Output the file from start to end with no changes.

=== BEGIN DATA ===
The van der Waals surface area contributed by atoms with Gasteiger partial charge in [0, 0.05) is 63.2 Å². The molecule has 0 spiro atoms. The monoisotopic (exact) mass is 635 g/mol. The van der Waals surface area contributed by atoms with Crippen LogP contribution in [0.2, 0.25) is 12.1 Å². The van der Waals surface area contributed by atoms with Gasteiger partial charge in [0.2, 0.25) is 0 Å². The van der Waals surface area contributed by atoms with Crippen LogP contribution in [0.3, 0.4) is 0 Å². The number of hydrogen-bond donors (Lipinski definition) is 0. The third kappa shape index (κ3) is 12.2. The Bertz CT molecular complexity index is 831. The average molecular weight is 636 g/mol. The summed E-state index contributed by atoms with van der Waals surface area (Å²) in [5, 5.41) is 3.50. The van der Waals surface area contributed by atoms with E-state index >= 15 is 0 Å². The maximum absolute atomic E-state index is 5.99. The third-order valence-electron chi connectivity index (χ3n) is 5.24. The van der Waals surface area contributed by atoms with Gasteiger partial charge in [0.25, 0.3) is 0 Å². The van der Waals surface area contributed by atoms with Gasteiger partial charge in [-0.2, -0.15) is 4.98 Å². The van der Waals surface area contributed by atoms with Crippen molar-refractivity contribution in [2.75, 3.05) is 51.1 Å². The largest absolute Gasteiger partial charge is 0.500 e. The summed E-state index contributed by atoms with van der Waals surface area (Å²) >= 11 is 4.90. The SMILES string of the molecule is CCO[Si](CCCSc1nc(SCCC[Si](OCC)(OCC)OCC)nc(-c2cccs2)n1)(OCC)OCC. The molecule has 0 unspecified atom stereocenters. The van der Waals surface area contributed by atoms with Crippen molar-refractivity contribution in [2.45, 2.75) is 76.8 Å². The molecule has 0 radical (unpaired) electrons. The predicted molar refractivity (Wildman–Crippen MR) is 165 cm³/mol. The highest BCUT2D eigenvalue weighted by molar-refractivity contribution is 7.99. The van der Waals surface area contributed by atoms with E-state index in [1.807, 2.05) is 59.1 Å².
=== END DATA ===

The van der Waals surface area contributed by atoms with Gasteiger partial charge in [0, 0.05) is 63.2 Å². The molecule has 0 spiro atoms. The monoisotopic (exact) mass is 635 g/mol. The van der Waals surface area contributed by atoms with Crippen LogP contribution in [0.2, 0.25) is 12.1 Å². The van der Waals surface area contributed by atoms with Gasteiger partial charge in [0.2, 0.25) is 0 Å². The van der Waals surface area contributed by atoms with Crippen LogP contribution in [0.3, 0.4) is 0 Å². The number of hydrogen-bond donors (Lipinski definition) is 0. The third kappa shape index (κ3) is 12.2. The Bertz CT molecular complexity index is 831. The average molecular weight is 636 g/mol. The summed E-state index contributed by atoms with van der Waals surface area (Å²) in [5, 5.41) is 3.50. The van der Waals surface area contributed by atoms with E-state index >= 15 is 0 Å². The maximum absolute atomic E-state index is 5.99. The third-order valence-electron chi connectivity index (χ3n) is 5.24. The van der Waals surface area contributed by atoms with Gasteiger partial charge in [0.25, 0.3) is 0 Å². The van der Waals surface area contributed by atoms with Gasteiger partial charge in [-0.2, -0.15) is 4.98 Å². The van der Waals surface area contributed by atoms with Crippen molar-refractivity contribution in [2.75, 3.05) is 51.1 Å². The largest absolute Gasteiger partial charge is 0.500 e. The summed E-state index contributed by atoms with van der Waals surface area (Å²) >= 11 is 4.90. The SMILES string of the molecule is CCO[Si](CCCSc1nc(SCCC[Si](OCC)(OCC)OCC)nc(-c2cccs2)n1)(OCC)OCC. The molecule has 0 unspecified atom stereocenters. The van der Waals surface area contributed by atoms with Crippen molar-refractivity contribution in [2.45, 2.75) is 76.8 Å². The molecule has 0 radical (unpaired) electrons. The predicted molar refractivity (Wildman–Crippen MR) is 165 cm³/mol. The highest BCUT2D eigenvalue weighted by molar-refractivity contribution is 7.99. The van der Waals surface area contributed by atoms with E-state index in [1.807, 2.05) is 59.1 Å².